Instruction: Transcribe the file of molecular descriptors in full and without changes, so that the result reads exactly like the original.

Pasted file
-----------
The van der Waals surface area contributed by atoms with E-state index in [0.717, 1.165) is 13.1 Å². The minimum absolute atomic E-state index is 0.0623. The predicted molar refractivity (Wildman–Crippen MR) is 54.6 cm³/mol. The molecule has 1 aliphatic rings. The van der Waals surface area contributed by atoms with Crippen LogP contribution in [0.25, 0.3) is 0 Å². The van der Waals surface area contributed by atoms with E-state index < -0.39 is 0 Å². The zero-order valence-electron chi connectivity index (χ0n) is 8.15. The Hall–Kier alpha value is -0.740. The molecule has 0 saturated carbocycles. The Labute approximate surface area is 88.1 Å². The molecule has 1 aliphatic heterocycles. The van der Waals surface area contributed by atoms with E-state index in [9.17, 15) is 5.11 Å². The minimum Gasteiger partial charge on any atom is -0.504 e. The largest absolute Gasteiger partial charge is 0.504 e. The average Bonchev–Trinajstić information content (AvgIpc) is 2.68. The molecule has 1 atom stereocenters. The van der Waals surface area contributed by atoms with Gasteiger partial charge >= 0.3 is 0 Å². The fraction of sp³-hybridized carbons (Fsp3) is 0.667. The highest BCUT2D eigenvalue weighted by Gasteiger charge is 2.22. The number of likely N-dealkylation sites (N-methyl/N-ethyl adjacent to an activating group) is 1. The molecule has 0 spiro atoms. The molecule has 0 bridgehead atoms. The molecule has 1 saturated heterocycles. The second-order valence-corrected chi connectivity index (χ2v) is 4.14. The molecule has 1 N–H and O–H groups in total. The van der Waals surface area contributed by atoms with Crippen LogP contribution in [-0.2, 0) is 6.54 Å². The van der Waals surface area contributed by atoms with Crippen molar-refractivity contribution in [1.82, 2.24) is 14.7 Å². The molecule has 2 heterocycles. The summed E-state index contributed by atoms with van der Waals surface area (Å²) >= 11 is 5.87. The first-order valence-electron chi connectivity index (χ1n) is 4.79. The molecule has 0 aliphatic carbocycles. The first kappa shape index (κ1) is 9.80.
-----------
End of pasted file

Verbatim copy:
The van der Waals surface area contributed by atoms with E-state index in [0.717, 1.165) is 13.1 Å². The minimum absolute atomic E-state index is 0.0623. The predicted molar refractivity (Wildman–Crippen MR) is 54.6 cm³/mol. The molecule has 1 aliphatic rings. The van der Waals surface area contributed by atoms with Crippen LogP contribution in [0.25, 0.3) is 0 Å². The van der Waals surface area contributed by atoms with E-state index < -0.39 is 0 Å². The zero-order valence-electron chi connectivity index (χ0n) is 8.15. The Hall–Kier alpha value is -0.740. The molecule has 0 saturated carbocycles. The Labute approximate surface area is 88.1 Å². The molecule has 1 aliphatic heterocycles. The van der Waals surface area contributed by atoms with E-state index in [9.17, 15) is 5.11 Å². The minimum Gasteiger partial charge on any atom is -0.504 e. The largest absolute Gasteiger partial charge is 0.504 e. The average Bonchev–Trinajstić information content (AvgIpc) is 2.68. The molecule has 1 atom stereocenters. The van der Waals surface area contributed by atoms with Gasteiger partial charge >= 0.3 is 0 Å². The fraction of sp³-hybridized carbons (Fsp3) is 0.667. The highest BCUT2D eigenvalue weighted by Gasteiger charge is 2.22. The number of likely N-dealkylation sites (N-methyl/N-ethyl adjacent to an activating group) is 1. The molecule has 0 spiro atoms. The molecule has 0 bridgehead atoms. The molecule has 1 saturated heterocycles. The second-order valence-corrected chi connectivity index (χ2v) is 4.14. The molecule has 1 N–H and O–H groups in total. The van der Waals surface area contributed by atoms with Crippen LogP contribution in [-0.2, 0) is 6.54 Å². The van der Waals surface area contributed by atoms with Crippen molar-refractivity contribution in [1.82, 2.24) is 14.7 Å². The molecule has 2 heterocycles. The summed E-state index contributed by atoms with van der Waals surface area (Å²) >= 11 is 5.87. The first-order valence-electron chi connectivity index (χ1n) is 4.79. The molecule has 0 aliphatic carbocycles. The first kappa shape index (κ1) is 9.80.